As you can see, Timmy is fun-loving, caring, outgoing, and a great student! At every basketball game, you can hear him cheering on his sister Maya and the entire team. Not only is he the team’s number one fan, but he is also always right in the center of our pre-game huddle.

After interviewing Timmy, I spent some time posing questions to Ms. Perrone. Ms. Perrone is a 9th grade English teacher here at ERHS. She has been teaching in East Rockaway since 2012, and she enjoys working as The Gull advisor as well. Since she has a daughter with Down syndrome, I asked her questions about what World Down Syndrome Day means to her.

Interview with Ms. Perrone:

Ms. Perrone, can you tell us why World Down Syndrome Day is so important to you?

“Of course! World Down Syndrome Day is very dear to my heart. My five year old daughter, Olivia, has Down syndrome. She is the funniest, spiciest, most clever kindergartner I know. She has brought such joy to my life and others around her. World Down Syndrome Day is a day of celebration for me.”

What does Olivia enjoy doing? What does she like?

“She loves her family, especially her older brother and little sister. She loves Bubble Guppies and sleeping in and yogurt and Pete the Cat. She cannot stand the cold weather, but she’ll stay at the beach all day. She is opinionated and strong-willed and will let me know if she doesn’t want to do something.”

Olivia celebrating her favorite holiday: Fourth of July.

What does school look like for your daughter?

“For Olivia, school looks very similar to what any kindergartner would experience. She waits for the bus every single day, she goes to her morning meetings on the carpet, plays on the playground, bangs the drums in music class. She does everything that my 6 year old son does, but with extra help. She is also learning to speak with the use of an AAC device. It’s like a special iPad made to help her communicate her needs and decrease frustration.”

What is it like to have a child with Down syndrome?

“It is a privilege to raise a child with special needs. It can certainly be tough to balance all of her extra support services and to go to more doctor appointments. But these obstacles can be overcome. I truly believe that every good and perfect gift is from above, and being Olivia’s mom is a blessing. She has shaped my heart in ways I cannot explain. I am a better teacher and a better person because I am her mom.”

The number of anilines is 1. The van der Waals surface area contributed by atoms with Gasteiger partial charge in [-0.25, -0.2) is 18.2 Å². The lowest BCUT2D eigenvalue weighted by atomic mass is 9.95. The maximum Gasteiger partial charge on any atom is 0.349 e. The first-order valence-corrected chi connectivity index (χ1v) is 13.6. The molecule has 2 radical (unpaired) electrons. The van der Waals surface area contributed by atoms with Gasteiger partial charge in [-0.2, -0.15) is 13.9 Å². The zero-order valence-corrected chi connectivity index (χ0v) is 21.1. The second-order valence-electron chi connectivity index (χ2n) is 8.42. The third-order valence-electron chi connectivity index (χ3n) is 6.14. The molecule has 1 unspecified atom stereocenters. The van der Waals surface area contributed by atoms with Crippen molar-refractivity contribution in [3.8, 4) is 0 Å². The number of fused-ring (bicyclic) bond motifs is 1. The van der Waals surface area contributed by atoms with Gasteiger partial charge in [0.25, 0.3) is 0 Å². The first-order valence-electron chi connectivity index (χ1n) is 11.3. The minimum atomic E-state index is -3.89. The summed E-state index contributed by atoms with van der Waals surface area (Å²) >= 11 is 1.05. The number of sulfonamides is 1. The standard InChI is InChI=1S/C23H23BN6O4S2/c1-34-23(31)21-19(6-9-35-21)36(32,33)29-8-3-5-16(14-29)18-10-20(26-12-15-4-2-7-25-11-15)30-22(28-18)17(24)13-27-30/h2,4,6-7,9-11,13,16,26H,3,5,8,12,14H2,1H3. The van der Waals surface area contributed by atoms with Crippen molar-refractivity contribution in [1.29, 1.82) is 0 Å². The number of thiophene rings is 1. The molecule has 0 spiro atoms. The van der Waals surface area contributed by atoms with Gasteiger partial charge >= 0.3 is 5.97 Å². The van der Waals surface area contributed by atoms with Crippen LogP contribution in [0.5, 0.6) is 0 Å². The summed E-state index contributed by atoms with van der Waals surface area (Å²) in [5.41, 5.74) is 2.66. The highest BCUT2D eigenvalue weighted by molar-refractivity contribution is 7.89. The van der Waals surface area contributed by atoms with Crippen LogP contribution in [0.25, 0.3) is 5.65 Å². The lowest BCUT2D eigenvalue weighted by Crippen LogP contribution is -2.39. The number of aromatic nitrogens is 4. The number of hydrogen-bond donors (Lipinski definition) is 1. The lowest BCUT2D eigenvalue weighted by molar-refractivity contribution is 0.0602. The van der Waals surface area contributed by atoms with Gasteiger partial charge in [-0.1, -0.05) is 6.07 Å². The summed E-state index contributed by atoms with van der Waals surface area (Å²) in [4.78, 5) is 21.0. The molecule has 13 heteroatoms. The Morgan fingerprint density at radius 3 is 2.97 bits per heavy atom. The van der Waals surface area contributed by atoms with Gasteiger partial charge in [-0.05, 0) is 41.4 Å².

What do you want people to know about Down syndrome?

Ms. Perrone’s daughter, Olivia.

“That it’s not something scary, or something to be feared, or to feel sorry for. I say this because when I first found out that my daughter had Down syndrome, I was terrified. But this reaction was one of ignorance and fear, because there was so much I didn’t know. I had to learn from other parents, from doctors, from early intervention specialists, and from other people with Down syndrome. I had to learn how wonderful Down syndrome truly is. I get to be part of the lucky few!”

To celebrate Timmy, Olivia, and others with Down syndrome, wear your craziest pair of socks on Thursday, March 21st! Whether they are mismatched, bright, funky, or cool, doing so will get people asking questions, and then you can educate them about Down syndrome!

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About the Contributor
Erin Lynch
Erin Lynch, Co-President
Meet Erin Lynch, a junior and Co-President of The Gull. She enjoys writing about an array of topics but her favorites include news, school events, and entertainment. Her love for writing inspired her to join The Gull in 7th grade and she is now back for her 5th year as a part of the newspaper. Along with writing she enjoys volleyball, basketball, and running. Erin is excited and proud to be a member of The Gull!

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    Shannon FoleyMar 20, 2024 at 12:46 pm

    What a great article! Thank you so much for bringing light to Down Syndrome and celebrating World Down Syndrome Day.